9 Years – aka, Remembering My Dad
Those who have read my blog for a while might recognize this post. Today it is 9 years since my Dad died from lung cancer at the age of 51, 2 days after my 17th birthday.
My Dad loved dogs:
Especially Irish Terriers
, so I grew up with Kitty and Jolly (pictured). It was his dream to breed them, but unfortunately that wasn’t meant to be.
My Dad always said, when I was born, he worried there was only black hair coming out:
Though that didn’t last long, by the time I was one it was brown:
And it’s only gotten blonder ever since.
My Dad said my sister was born with no hair (I just called her chubby and struggled to get my arms around her):
My Dad had Asperger Syndrome
(I’m borderline Asperger, right on the edge, but my emotional intelligence is too high), which, in his case, mainly manifested in his great dislike for most social gatherings, difficulty in handling emotions, keen interest in specific topics (such as computers), literal interpretations of conversations (e.g., “Hey Dad, don’t you like my drawing” – “that’s right, I don’t like your drawing” … but, had you said “hey Dad do you like my drawing”, he would’ve said “yes, I do like your drawing”, but he was a stickler for interpreting things literally and teasing you if you didn’t pay attention to what you were saying). When my sister was a few years old, we lived in a house where my Dad’s office was upstairs, one day, as he was going up to his office after dinner, she asked my Mum “Is Dad going home now?”.
My Dad was opinionated (as am I), and taught me to be able to explain why I believe in something, what are my reasons and where do I get them from. He taught me to think for myself, and to not just accept mainstream ideas without questioning them first.
My Dad smoked since he was 14, and I watched him try to quit so many times throughout my childhood. He always told us never to start smoking.
My Dad was diagnosed with lymphoma when I was 15 years old, through chemotherapy and radiation therapy he was cured. Then 9 months later he was diagnosed with lung cancer (separate counts of cancer, it was not the lymphoma that had spread). He was lucky, they said, it was located in just the lower third of his right lung, they removed the cancer and the lower third of his right lung on my sister’s 14th birthday. The previous picture and the following are from the celebration of her birthday a month later.
They said the cancer was gone, they said he just had to recover from the radiation therapy and the chemo therapy. They were wrong. He never recovered. A year after his surgery to remove the lung cancer, the summer of 2004, they told us the cancer was back. That my Dad most likely wouldn’t live to Christmas. I watched my Dad get more and more sick. I watched him fade away as he was in and out of the hospital. I watched him get so weak, he needed oxygen pretty much 24/7. I watched him no longer able to help do the dishes for 10 mins. I watched him as he got pains so strong he needed to be on morphine. I watched how it pained him that he was no longer able to drive because of his pain killers, not even the 5 min drive to pick me up at the bus stop on a day when it was raining heavily. And then, exactly 8 years ago today he passed away.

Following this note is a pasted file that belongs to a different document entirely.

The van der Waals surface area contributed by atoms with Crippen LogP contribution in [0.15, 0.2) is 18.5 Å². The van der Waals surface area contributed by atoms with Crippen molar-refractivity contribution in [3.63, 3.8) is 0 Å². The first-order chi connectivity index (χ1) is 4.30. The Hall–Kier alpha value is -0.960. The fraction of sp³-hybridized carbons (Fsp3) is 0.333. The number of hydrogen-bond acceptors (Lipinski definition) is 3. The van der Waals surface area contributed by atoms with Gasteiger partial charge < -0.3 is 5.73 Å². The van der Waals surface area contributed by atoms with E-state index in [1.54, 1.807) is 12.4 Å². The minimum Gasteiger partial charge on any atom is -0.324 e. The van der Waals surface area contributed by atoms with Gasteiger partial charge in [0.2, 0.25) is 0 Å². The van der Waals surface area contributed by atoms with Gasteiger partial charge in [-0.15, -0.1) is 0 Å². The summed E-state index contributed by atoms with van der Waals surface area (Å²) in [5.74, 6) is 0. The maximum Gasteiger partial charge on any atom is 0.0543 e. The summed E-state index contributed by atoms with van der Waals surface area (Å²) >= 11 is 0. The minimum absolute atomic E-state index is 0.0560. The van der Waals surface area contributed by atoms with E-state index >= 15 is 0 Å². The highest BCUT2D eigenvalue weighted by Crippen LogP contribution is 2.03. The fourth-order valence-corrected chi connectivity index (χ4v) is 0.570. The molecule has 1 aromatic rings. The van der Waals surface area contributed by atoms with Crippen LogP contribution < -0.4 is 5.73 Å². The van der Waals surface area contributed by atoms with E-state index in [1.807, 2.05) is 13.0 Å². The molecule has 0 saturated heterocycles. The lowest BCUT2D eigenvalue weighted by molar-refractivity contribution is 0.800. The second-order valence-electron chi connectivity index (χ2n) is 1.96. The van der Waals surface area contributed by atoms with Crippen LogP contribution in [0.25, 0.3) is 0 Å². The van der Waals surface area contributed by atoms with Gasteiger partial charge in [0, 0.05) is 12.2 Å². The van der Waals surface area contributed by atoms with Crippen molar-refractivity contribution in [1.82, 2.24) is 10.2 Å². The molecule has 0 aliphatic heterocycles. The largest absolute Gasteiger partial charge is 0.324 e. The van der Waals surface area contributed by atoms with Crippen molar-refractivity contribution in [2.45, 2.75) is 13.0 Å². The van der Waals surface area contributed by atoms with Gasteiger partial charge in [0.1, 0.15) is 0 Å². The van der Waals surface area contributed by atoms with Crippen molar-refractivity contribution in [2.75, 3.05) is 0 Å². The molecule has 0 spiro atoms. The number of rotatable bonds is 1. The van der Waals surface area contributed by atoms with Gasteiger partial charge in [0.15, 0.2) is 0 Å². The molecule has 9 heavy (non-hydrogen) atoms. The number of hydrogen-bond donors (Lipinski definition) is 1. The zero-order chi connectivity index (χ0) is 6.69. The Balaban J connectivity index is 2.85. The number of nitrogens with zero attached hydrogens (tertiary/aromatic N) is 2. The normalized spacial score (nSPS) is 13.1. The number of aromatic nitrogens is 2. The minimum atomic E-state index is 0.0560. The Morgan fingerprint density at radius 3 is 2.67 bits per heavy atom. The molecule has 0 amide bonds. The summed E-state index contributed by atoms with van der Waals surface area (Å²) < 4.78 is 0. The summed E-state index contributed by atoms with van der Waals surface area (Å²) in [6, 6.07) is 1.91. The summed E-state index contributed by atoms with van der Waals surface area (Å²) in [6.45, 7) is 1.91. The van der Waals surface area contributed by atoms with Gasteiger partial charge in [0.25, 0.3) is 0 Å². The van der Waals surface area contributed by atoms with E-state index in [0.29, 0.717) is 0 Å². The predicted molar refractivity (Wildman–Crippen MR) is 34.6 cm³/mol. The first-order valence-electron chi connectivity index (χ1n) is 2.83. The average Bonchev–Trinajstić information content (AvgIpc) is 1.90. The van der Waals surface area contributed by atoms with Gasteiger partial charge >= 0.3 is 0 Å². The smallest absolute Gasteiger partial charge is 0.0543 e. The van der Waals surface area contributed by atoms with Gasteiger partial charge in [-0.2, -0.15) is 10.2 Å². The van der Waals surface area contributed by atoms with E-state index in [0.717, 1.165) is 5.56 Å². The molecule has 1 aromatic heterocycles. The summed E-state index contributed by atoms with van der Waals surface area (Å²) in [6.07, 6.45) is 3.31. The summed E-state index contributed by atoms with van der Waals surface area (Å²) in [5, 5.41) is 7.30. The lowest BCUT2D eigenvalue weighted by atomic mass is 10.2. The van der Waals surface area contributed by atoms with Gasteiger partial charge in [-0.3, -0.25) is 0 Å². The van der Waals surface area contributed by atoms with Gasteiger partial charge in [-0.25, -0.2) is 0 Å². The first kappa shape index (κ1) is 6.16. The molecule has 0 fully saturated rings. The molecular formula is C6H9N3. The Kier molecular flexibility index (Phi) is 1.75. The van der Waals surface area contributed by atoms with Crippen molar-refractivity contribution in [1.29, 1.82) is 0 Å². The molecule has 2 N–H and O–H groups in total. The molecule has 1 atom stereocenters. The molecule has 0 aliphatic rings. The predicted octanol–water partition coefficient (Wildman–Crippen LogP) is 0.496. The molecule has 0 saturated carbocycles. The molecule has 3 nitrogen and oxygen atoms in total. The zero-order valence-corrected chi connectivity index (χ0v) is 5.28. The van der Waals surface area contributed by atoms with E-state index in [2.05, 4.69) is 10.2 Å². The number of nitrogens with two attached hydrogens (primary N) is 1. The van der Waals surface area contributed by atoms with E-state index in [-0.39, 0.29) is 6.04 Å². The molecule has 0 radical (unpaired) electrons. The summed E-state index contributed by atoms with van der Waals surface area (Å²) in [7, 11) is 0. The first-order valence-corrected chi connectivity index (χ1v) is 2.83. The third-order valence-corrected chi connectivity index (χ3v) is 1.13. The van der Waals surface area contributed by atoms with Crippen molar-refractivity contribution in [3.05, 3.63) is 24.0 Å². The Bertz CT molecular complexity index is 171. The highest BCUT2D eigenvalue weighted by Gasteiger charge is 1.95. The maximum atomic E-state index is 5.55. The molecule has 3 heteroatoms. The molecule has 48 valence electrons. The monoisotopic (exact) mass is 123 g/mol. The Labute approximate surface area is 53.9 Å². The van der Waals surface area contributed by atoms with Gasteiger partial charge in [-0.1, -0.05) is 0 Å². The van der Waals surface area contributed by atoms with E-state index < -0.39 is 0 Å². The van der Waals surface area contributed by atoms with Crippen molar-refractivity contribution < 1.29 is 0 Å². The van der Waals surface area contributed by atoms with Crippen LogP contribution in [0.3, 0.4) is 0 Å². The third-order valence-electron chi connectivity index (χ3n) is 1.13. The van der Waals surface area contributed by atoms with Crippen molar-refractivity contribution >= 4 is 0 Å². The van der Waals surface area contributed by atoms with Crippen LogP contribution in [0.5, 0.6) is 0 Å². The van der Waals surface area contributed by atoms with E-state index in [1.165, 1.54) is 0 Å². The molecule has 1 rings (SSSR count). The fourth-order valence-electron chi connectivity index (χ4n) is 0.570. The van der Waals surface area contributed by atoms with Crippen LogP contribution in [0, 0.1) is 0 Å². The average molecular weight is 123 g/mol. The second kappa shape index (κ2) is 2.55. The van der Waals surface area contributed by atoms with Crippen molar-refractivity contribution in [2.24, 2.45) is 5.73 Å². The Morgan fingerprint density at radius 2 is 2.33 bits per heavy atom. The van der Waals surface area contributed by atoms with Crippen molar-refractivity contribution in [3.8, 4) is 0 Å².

It’s been 8 years today, and I still miss him every day. It gets easier, but it never gets easy. Some situations and periods are harder than others. I sometimes forget that I cannot just pick up the phone and call him, or email him. That it’s not just because I haven’t talked to him for a while, that he’s really gone.
It hurts me that he’ll never get to know the important people in my life. That if I one day choose to have kids, they’ll never know their grandfather. That he did not get to watch my sisters and I grow up. That he didn’t get to know my nephew. I know that he’d be proud of me, of us, but it doesn’t make it easier. It doesn’t make up for getting a hug from your Dad, and hearing him tell you he loves you. It doesn’t make up for not being able to ask for advice, or discuss important issues – even if you know you’re going to disagree on them.
Please, don’t forget to hug your parents and your loved ones and tell them how much you love them. Don’t forget to treasure every day you get to have them, nothing lasts forever so make the most of every day you’re given, so that if you, should lose someone at a young age (or even at an old age), you’ll have no regrets, no what-if’s, and I wish I’d…
This is a translation of a poem I wrote for my dad, back in 2007:
Part of Me
And are you gone now?
Cannot see you
Cannot reach you
Appearances were seen
in a never ending score
And I can make it on my own
would’ve liked you to be here
taking my hand
showing me the way
– one last time
And are you still here?
A part of me
A part of you
Make It Go – Kina Grannis
“Oh, no, I never showed you all my tears
’cause I don’t want it to be something that’s real
And I hoped that somehow my love might make it go
And I apologize for never showing I cared
But with all the fear and pain, I felt no words could compare
I was so wrong, it wasn’t strong not to share
The feelings in my heart, my nightmares, and the dreams that I bear
How could I, how could I go
Go so long and not let you know
That I’m so scared and so angry, too?
It’s so unfair, why did this happen to you?